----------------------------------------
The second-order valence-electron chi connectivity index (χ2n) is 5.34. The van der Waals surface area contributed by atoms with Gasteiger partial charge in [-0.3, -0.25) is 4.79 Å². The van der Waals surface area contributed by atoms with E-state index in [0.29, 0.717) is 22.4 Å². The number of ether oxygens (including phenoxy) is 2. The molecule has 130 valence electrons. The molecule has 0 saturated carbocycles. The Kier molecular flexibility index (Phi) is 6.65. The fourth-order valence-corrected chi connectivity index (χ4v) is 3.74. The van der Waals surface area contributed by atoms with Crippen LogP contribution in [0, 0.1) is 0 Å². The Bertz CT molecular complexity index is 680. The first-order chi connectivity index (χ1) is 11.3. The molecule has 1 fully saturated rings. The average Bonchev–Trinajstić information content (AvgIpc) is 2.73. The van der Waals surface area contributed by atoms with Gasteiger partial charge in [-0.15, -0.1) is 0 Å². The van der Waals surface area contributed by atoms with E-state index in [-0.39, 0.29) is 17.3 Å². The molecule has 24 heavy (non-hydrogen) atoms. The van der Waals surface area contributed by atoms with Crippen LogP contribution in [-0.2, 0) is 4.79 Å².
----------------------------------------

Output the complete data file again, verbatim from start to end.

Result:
The second-order valence-electron chi connectivity index (χ2n) is 5.34. The van der Waals surface area contributed by atoms with Gasteiger partial charge in [-0.3, -0.25) is 4.79 Å². The van der Waals surface area contributed by atoms with E-state index in [0.29, 0.717) is 22.4 Å². The number of ether oxygens (including phenoxy) is 2. The molecule has 130 valence electrons. The molecule has 0 saturated carbocycles. The Kier molecular flexibility index (Phi) is 6.65. The fourth-order valence-corrected chi connectivity index (χ4v) is 3.74. The van der Waals surface area contributed by atoms with Crippen LogP contribution in [0, 0.1) is 0 Å². The Bertz CT molecular complexity index is 680. The first-order chi connectivity index (χ1) is 11.3. The molecule has 1 fully saturated rings. The average Bonchev–Trinajstić information content (AvgIpc) is 2.73. The van der Waals surface area contributed by atoms with Gasteiger partial charge in [-0.15, -0.1) is 0 Å². The van der Waals surface area contributed by atoms with E-state index in [-0.39, 0.29) is 17.3 Å². The molecule has 24 heavy (non-hydrogen) atoms. The van der Waals surface area contributed by atoms with Crippen LogP contribution in [-0.2, 0) is 4.79 Å².